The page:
One of the central squares of the Uruguayan capital Montevideo is designated Plaza Mateós “Paramaz” Sarkisian. The square, a few blocks south of the Armenian Genocide Square, was designated Plaza Mateós Sarkisian “Paramaz,” in accordance to decree No. 35.737 of the Junta Departmental de Montevideo (Montevideo City Council). The Montevideyan City Council emphasized the remembrance of prominent Armenian national liberation movement Leader, Mateós “Paramaz” Sarkisian, and his 19 fellow Armenian martyrs who were hung in Sultan Bayazid Square; the central square of Constantinople.
The twenty executed Armenians were members of the Social Democrat Hunchakian Party, which at its 7th General Convention, stressed their concern of the Young Turk government’s blatant disregard of Armenian lives, implementing a policy based on forced assimilation and the utilization of pan-Islamic and pan-Turkic ideas to rile Turkish peasantry against other ethnicities and ideologies as it suited their purposes.
Thus the SDHP 7th General Convention adjourned with two main objectives:
• First – The party was to move from authorized to illicit activities, thus becoming once again a covert organization to safeguard its structure and objectives.
• Second – The Central Committee was authorized to organize and implement the elimination of the Young Turks leaders, specifically Talaat, the chief architect of what would be the Armenian Genocide.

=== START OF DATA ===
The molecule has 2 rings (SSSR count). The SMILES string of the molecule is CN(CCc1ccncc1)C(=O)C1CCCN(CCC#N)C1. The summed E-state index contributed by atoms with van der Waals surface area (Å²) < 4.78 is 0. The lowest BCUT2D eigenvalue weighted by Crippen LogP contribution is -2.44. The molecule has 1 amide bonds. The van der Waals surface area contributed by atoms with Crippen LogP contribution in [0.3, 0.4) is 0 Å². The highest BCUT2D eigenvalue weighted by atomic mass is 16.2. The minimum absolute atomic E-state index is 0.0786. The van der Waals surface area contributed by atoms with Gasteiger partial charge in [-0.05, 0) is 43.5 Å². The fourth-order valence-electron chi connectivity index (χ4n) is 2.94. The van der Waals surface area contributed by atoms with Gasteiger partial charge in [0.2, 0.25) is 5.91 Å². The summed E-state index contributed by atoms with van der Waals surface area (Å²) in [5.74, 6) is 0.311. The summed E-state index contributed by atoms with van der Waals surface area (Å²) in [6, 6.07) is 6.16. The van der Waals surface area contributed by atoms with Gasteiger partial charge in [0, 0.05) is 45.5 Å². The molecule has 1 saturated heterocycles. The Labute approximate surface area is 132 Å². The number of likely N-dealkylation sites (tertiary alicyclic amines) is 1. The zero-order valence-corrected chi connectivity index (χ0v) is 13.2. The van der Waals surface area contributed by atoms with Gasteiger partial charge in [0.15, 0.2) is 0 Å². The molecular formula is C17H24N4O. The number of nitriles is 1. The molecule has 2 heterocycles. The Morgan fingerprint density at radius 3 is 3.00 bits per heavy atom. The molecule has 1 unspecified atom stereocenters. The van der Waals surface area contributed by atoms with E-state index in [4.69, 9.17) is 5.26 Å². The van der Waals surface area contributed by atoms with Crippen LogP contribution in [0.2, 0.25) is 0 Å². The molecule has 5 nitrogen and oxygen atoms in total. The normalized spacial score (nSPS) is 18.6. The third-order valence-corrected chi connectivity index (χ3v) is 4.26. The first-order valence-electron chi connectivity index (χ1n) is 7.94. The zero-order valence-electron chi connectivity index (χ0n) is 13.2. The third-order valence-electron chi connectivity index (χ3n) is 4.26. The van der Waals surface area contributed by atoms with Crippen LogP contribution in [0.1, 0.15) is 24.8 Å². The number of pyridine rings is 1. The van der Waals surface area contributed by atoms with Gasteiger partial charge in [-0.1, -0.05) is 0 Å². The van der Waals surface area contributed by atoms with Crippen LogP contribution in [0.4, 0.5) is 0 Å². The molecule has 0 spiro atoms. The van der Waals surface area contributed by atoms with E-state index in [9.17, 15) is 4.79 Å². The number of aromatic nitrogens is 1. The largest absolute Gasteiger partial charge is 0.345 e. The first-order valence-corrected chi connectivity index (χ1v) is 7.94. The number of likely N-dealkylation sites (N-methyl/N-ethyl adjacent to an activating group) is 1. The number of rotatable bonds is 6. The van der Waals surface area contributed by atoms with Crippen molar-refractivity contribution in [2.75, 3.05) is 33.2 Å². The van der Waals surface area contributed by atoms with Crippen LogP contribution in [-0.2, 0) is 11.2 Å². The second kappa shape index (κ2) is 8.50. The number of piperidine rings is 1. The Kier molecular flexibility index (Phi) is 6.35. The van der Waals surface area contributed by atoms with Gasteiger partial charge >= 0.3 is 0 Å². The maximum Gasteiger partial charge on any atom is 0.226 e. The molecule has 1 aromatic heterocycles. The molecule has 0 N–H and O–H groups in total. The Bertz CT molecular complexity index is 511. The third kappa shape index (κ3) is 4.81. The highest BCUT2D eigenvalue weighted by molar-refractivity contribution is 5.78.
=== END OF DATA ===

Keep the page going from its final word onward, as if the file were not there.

Nonetheless, the SDHP Central Committee was determined to pursue the search for peaceful solutions, if and when possible, especially with the Turkish and Kurdish populace of the Ottoman Empire.
Unfortunately, these objectives were leaked to the Young Turks by an Armenian agent spying for the Turkish government. Hundreds of party members were arrested and tortured for many months. When the mock trial began, however, the number of those accused was 23 including 2 who were tried in absentia.
On the morning of June 15, 1915 before dusk, all twenty men were hanged in Sultan Bayazid Square; the central square of Constantinople. The destiny of the Twenty Martyrs was intertwined with the destiny of the Armenian nation. They knew what was coming and sounded the alarm but they were betrayed by a fellow Armenian.